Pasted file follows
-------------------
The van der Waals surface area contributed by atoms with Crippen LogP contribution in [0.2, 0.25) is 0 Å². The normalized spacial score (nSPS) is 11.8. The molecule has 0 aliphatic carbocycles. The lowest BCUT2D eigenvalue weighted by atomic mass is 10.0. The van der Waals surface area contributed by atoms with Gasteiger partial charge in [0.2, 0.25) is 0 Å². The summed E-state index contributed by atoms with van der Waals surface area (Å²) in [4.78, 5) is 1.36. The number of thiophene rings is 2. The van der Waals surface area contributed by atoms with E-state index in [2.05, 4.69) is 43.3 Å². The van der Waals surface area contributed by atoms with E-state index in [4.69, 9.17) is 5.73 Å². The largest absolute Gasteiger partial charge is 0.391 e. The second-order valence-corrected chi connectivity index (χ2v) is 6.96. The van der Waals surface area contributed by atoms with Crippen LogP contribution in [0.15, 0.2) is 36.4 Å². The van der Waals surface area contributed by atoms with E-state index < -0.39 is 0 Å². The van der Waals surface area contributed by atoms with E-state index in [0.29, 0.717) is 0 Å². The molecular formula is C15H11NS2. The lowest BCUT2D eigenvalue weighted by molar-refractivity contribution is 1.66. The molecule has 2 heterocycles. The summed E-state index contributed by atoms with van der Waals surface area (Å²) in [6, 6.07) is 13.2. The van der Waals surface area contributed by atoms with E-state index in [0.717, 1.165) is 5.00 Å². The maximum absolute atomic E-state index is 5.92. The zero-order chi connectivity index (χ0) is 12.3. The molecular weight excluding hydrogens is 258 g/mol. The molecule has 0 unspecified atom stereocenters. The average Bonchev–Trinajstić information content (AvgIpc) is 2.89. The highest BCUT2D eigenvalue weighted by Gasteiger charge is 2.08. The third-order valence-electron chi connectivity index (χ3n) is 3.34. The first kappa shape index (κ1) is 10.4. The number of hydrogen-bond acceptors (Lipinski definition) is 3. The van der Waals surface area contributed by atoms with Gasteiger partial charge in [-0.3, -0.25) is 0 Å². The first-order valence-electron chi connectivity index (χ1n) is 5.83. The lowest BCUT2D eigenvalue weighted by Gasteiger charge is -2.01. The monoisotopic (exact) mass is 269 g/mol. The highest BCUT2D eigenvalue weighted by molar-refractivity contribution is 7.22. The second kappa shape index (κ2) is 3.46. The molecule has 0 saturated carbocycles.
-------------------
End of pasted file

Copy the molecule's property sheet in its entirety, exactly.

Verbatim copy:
The van der Waals surface area contributed by atoms with Crippen LogP contribution in [0.2, 0.25) is 0 Å². The normalized spacial score (nSPS) is 11.8. The molecule has 0 aliphatic carbocycles. The lowest BCUT2D eigenvalue weighted by atomic mass is 10.0. The van der Waals surface area contributed by atoms with Gasteiger partial charge in [0.2, 0.25) is 0 Å². The summed E-state index contributed by atoms with van der Waals surface area (Å²) in [4.78, 5) is 1.36. The number of thiophene rings is 2. The van der Waals surface area contributed by atoms with E-state index in [2.05, 4.69) is 43.3 Å². The van der Waals surface area contributed by atoms with E-state index in [4.69, 9.17) is 5.73 Å². The largest absolute Gasteiger partial charge is 0.391 e. The second-order valence-corrected chi connectivity index (χ2v) is 6.96. The van der Waals surface area contributed by atoms with Crippen LogP contribution in [0.15, 0.2) is 36.4 Å². The van der Waals surface area contributed by atoms with E-state index < -0.39 is 0 Å². The van der Waals surface area contributed by atoms with E-state index in [0.29, 0.717) is 0 Å². The molecular formula is C15H11NS2. The lowest BCUT2D eigenvalue weighted by molar-refractivity contribution is 1.66. The molecule has 2 heterocycles. The summed E-state index contributed by atoms with van der Waals surface area (Å²) in [6, 6.07) is 13.2. The van der Waals surface area contributed by atoms with E-state index in [0.717, 1.165) is 5.00 Å². The maximum absolute atomic E-state index is 5.92. The zero-order chi connectivity index (χ0) is 12.3. The molecular weight excluding hydrogens is 258 g/mol. The molecule has 0 unspecified atom stereocenters. The average Bonchev–Trinajstić information content (AvgIpc) is 2.89. The highest BCUT2D eigenvalue weighted by Gasteiger charge is 2.08. The third-order valence-electron chi connectivity index (χ3n) is 3.34. The first kappa shape index (κ1) is 10.4. The number of hydrogen-bond acceptors (Lipinski definition) is 3. The van der Waals surface area contributed by atoms with Gasteiger partial charge in [-0.3, -0.25) is 0 Å². The first-order valence-electron chi connectivity index (χ1n) is 5.83. The lowest BCUT2D eigenvalue weighted by Gasteiger charge is -2.01. The monoisotopic (exact) mass is 269 g/mol. The highest BCUT2D eigenvalue weighted by molar-refractivity contribution is 7.22. The second kappa shape index (κ2) is 3.46. The molecule has 0 saturated carbocycles.